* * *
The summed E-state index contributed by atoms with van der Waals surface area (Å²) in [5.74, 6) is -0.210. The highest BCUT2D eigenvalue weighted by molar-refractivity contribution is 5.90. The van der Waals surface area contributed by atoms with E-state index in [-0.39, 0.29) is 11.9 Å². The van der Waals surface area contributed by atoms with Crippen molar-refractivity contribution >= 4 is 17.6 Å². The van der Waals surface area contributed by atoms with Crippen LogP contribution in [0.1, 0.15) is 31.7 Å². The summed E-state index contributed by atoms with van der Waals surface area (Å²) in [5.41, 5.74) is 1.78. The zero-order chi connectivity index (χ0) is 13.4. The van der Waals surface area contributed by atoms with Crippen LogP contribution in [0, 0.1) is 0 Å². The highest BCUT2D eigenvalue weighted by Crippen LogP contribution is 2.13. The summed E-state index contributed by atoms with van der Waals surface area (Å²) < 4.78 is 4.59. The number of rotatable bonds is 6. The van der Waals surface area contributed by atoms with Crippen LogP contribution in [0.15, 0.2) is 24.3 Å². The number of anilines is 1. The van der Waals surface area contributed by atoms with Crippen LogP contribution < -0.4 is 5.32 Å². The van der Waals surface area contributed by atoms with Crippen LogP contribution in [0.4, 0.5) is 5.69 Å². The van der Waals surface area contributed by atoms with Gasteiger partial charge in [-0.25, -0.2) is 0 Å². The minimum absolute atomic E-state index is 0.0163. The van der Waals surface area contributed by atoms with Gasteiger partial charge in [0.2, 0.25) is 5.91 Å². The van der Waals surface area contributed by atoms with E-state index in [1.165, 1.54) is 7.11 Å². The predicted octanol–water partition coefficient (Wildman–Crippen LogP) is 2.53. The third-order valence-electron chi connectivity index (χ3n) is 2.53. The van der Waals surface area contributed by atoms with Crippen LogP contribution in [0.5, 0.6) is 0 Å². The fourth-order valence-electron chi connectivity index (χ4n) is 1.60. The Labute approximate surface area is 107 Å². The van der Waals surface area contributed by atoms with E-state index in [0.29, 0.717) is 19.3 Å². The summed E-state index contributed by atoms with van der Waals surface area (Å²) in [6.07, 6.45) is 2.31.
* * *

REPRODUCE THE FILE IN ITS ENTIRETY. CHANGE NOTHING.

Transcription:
The summed E-state index contributed by atoms with van der Waals surface area (Å²) in [5.74, 6) is -0.210. The highest BCUT2D eigenvalue weighted by molar-refractivity contribution is 5.90. The van der Waals surface area contributed by atoms with E-state index in [-0.39, 0.29) is 11.9 Å². The van der Waals surface area contributed by atoms with Crippen molar-refractivity contribution >= 4 is 17.6 Å². The van der Waals surface area contributed by atoms with Crippen LogP contribution in [0.1, 0.15) is 31.7 Å². The summed E-state index contributed by atoms with van der Waals surface area (Å²) in [5.41, 5.74) is 1.78. The zero-order chi connectivity index (χ0) is 13.4. The van der Waals surface area contributed by atoms with Crippen LogP contribution in [0, 0.1) is 0 Å². The highest BCUT2D eigenvalue weighted by Crippen LogP contribution is 2.13. The summed E-state index contributed by atoms with van der Waals surface area (Å²) < 4.78 is 4.59. The number of rotatable bonds is 6. The van der Waals surface area contributed by atoms with Crippen LogP contribution in [0.15, 0.2) is 24.3 Å². The number of anilines is 1. The van der Waals surface area contributed by atoms with Crippen LogP contribution < -0.4 is 5.32 Å². The van der Waals surface area contributed by atoms with Crippen LogP contribution in [0.4, 0.5) is 5.69 Å². The van der Waals surface area contributed by atoms with Gasteiger partial charge in [-0.25, -0.2) is 0 Å². The minimum absolute atomic E-state index is 0.0163. The van der Waals surface area contributed by atoms with Gasteiger partial charge in [0.2, 0.25) is 5.91 Å². The van der Waals surface area contributed by atoms with E-state index in [1.165, 1.54) is 7.11 Å². The predicted octanol–water partition coefficient (Wildman–Crippen LogP) is 2.53. The third-order valence-electron chi connectivity index (χ3n) is 2.53. The van der Waals surface area contributed by atoms with Crippen LogP contribution in [0.5, 0.6) is 0 Å². The fourth-order valence-electron chi connectivity index (χ4n) is 1.60. The Labute approximate surface area is 107 Å². The van der Waals surface area contributed by atoms with E-state index in [0.29, 0.717) is 19.3 Å². The summed E-state index contributed by atoms with van der Waals surface area (Å²) in [6.07, 6.45) is 2.31.